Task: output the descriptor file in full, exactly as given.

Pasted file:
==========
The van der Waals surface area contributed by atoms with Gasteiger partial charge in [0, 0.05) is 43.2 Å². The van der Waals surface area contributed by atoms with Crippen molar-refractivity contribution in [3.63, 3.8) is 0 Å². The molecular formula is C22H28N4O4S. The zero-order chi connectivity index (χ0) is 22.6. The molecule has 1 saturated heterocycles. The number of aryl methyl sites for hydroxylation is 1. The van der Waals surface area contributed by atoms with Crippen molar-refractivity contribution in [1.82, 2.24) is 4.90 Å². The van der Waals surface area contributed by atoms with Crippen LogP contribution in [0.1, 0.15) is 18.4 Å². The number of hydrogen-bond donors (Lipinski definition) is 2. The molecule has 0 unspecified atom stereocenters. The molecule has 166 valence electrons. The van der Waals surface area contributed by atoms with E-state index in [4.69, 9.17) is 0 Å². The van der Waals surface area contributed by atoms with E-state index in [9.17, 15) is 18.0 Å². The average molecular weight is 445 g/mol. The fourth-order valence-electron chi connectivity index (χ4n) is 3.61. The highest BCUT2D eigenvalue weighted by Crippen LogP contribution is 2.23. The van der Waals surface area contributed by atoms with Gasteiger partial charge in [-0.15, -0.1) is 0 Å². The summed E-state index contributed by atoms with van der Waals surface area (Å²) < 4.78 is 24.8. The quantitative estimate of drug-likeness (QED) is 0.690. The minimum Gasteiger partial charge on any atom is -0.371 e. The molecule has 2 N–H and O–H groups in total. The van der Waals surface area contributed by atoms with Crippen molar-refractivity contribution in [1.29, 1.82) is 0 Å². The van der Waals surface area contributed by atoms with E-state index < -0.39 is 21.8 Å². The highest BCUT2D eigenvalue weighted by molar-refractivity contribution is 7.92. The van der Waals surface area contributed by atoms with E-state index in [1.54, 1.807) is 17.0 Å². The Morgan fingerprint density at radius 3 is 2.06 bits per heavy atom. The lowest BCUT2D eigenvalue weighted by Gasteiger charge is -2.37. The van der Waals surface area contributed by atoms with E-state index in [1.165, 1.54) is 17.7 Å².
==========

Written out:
The van der Waals surface area contributed by atoms with Gasteiger partial charge in [0, 0.05) is 43.2 Å². The van der Waals surface area contributed by atoms with Crippen molar-refractivity contribution in [3.63, 3.8) is 0 Å². The molecular formula is C22H28N4O4S. The zero-order chi connectivity index (χ0) is 22.6. The molecule has 1 saturated heterocycles. The number of aryl methyl sites for hydroxylation is 1. The van der Waals surface area contributed by atoms with Crippen molar-refractivity contribution in [1.82, 2.24) is 4.90 Å². The van der Waals surface area contributed by atoms with Crippen LogP contribution in [0.1, 0.15) is 18.4 Å². The number of hydrogen-bond donors (Lipinski definition) is 2. The molecule has 0 unspecified atom stereocenters. The molecule has 166 valence electrons. The van der Waals surface area contributed by atoms with E-state index in [4.69, 9.17) is 0 Å². The van der Waals surface area contributed by atoms with E-state index in [9.17, 15) is 18.0 Å². The average molecular weight is 445 g/mol. The fourth-order valence-electron chi connectivity index (χ4n) is 3.61. The highest BCUT2D eigenvalue weighted by Crippen LogP contribution is 2.23. The van der Waals surface area contributed by atoms with Gasteiger partial charge in [-0.15, -0.1) is 0 Å². The summed E-state index contributed by atoms with van der Waals surface area (Å²) < 4.78 is 24.8. The quantitative estimate of drug-likeness (QED) is 0.690. The minimum Gasteiger partial charge on any atom is -0.371 e. The molecule has 2 N–H and O–H groups in total. The van der Waals surface area contributed by atoms with Crippen molar-refractivity contribution in [1.29, 1.82) is 0 Å². The van der Waals surface area contributed by atoms with E-state index < -0.39 is 21.8 Å². The highest BCUT2D eigenvalue weighted by molar-refractivity contribution is 7.92. The van der Waals surface area contributed by atoms with E-state index in [1.54, 1.807) is 17.0 Å². The Morgan fingerprint density at radius 3 is 2.06 bits per heavy atom. The lowest BCUT2D eigenvalue weighted by Gasteiger charge is -2.37. The van der Waals surface area contributed by atoms with E-state index in [1.165, 1.54) is 17.7 Å².